What value Christ

Stephen Rudge, Winshill, England

Category: Exposition

The most blatant assessment of the value of Christ took place when Judas bartered with the chief priests. We know nothing of the length of the discussion that may have taken place before they agreed their treacherous price. It is simply stated in Scripture 'What will ye give me, and I will deliver him unto you? And they covenanted with him for thirty pieces of silver', Matt. 26. 15. A short time after that 'the multitude', persuaded by the chief priests and elders, were to make another assessment. Pilate 'was wont to release unto the people a prisoner whom they would', Matt. 27. 15. Who then is of greater comparative worth; a common thief and a murderer, or the king of the Jews? And 'they said, Barabbas', Matt. 27. 21. Of what was He worthy in their eyes? Only death: 'We have a law', they said, 'and by our law He ought to die, because he made himself the Son of God', John 19. 7.

Peter made his evaluation, one who had spent time with Christ. The comparative value, (a prophet) was certainly higher than that of a slave or criminal, but perhaps was spoken too hastily, 'Let us make three tabernacles; one for thee, one for Moses, and one for Elias', Matt. 17. 4. A voice from the cloud soon dispelled the human estimations with the divine assessment: 'this is my beloved Son, in whom I am well pleased; hear ye him', Matt. 17. 5. There were those, however, who entered into something of the worth of Christ. The Lord sat at meat in the house of Simon the leper and 'there came a woman having an alabaster box of ointment of spikenard very precious; and she break the box, and poured it on his head', Mark 14. 3. We should emulate her appreciation, for 'unto you therefore which believe he is precious (the preciousness)', 1 Pet. 2. 27. Others too, again without a word, demonstrated their love; they came early on the first day of the week and when the Lord Jesus met them 'they ... held him by the feet and worshipped him', Matt. 28. 9. Such was their desire to be with the Lord.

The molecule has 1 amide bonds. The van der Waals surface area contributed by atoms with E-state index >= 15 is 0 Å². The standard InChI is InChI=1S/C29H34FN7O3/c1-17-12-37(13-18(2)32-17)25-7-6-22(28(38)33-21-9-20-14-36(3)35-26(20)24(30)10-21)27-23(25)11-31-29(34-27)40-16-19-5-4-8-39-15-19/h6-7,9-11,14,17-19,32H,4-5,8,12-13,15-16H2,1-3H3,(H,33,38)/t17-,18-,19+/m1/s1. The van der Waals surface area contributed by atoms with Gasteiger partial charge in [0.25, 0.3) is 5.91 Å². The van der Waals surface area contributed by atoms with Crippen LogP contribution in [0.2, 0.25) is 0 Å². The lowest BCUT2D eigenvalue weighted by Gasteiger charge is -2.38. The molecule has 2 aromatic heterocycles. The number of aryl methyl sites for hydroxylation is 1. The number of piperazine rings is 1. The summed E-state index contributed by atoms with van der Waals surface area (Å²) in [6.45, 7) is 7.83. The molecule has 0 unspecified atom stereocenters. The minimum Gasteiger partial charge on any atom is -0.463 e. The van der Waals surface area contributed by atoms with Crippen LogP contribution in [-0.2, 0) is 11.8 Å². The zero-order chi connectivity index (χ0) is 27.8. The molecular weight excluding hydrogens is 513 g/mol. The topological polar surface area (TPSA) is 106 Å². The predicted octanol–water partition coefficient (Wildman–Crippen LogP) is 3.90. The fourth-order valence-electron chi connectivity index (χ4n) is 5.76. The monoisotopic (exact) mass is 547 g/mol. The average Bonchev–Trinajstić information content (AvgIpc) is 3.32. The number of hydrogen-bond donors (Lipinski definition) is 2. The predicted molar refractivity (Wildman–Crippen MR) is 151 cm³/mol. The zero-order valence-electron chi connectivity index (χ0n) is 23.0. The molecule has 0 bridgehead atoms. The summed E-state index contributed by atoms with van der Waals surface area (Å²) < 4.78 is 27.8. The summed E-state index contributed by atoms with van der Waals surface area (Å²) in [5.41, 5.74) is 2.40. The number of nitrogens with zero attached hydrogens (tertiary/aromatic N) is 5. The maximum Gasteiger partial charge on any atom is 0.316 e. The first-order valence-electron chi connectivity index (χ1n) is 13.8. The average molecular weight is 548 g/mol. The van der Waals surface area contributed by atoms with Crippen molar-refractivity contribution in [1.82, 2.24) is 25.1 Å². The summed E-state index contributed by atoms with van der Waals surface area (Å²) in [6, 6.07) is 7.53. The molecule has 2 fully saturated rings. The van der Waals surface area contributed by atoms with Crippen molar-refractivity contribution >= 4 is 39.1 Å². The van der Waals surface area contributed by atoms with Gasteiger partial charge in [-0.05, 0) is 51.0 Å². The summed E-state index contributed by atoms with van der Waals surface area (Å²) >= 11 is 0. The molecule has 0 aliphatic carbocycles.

Even the Samaritans (who have no dealings with the Jews) declared, 'We have heard him and know that this is indeed the Christ, the Saviour of the world', John 4. 42. Who could be valued more highly than that? But Thomas goes beyond when he looked upon the risen Christ and exclaimed, 'My Lord and my God', John 20. 28.

What then of our assessment of Christ? It will be evident in our obedience; 'If ye love me, keep, my commandments', John 14. 15, and service, 'If any man will come after me, let him deny himself, and take up his cross, and follow me', Matt. 16. 24.

In a coming day all will own His worth for 'God hath highly exalted him ... that every tongue should confess that Jesus Christ is Lord . . .', Phil. 2. 11. And 'ten thousand times ten thousand, and thousands of thousands' shall say with a loud voice, 'Worthy is the Lamb that was slain to receive power, and riches, and wisdom, and strength, and honour, and glory, and blessing', Rev. 5. 12. Nothing short of eternity will be sufficient to extol the virtue and value of Christ.